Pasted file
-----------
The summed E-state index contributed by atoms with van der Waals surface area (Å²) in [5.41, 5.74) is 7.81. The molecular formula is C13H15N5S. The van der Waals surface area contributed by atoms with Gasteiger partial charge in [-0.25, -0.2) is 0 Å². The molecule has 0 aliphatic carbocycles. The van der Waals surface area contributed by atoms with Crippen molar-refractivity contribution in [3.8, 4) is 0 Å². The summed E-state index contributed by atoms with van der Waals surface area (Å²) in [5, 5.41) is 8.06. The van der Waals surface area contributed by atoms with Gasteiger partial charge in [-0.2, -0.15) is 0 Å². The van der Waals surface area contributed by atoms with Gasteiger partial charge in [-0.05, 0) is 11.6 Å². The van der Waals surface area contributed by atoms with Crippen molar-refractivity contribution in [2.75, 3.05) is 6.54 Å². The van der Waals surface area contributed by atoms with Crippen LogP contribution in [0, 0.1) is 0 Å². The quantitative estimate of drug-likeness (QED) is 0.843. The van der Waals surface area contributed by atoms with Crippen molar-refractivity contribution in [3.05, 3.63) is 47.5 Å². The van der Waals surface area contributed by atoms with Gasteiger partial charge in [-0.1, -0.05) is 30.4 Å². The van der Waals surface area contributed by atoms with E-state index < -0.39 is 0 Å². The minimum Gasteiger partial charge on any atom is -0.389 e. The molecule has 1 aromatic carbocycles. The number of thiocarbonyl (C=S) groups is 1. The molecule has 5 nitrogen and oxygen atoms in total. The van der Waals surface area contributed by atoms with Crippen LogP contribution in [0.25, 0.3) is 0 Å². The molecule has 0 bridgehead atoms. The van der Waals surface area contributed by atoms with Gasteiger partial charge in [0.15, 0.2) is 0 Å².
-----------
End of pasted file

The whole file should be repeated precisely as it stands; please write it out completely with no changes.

The summed E-state index contributed by atoms with van der Waals surface area (Å²) in [5.41, 5.74) is 7.81. The molecular formula is C13H15N5S. The van der Waals surface area contributed by atoms with Gasteiger partial charge in [-0.25, -0.2) is 0 Å². The molecule has 0 aliphatic carbocycles. The van der Waals surface area contributed by atoms with Crippen molar-refractivity contribution in [3.8, 4) is 0 Å². The summed E-state index contributed by atoms with van der Waals surface area (Å²) in [5, 5.41) is 8.06. The van der Waals surface area contributed by atoms with Gasteiger partial charge in [-0.2, -0.15) is 0 Å². The van der Waals surface area contributed by atoms with Gasteiger partial charge in [-0.05, 0) is 11.6 Å². The van der Waals surface area contributed by atoms with Crippen molar-refractivity contribution in [2.75, 3.05) is 6.54 Å². The van der Waals surface area contributed by atoms with Crippen LogP contribution in [0, 0.1) is 0 Å². The quantitative estimate of drug-likeness (QED) is 0.843. The van der Waals surface area contributed by atoms with Crippen molar-refractivity contribution in [3.05, 3.63) is 47.5 Å². The van der Waals surface area contributed by atoms with Gasteiger partial charge in [-0.1, -0.05) is 30.4 Å². The van der Waals surface area contributed by atoms with E-state index < -0.39 is 0 Å². The minimum Gasteiger partial charge on any atom is -0.389 e. The molecule has 1 aromatic carbocycles. The number of thiocarbonyl (C=S) groups is 1. The molecule has 5 nitrogen and oxygen atoms in total. The van der Waals surface area contributed by atoms with Crippen LogP contribution in [0.25, 0.3) is 0 Å². The molecule has 0 bridgehead atoms. The van der Waals surface area contributed by atoms with Gasteiger partial charge in [0.15, 0.2) is 0 Å².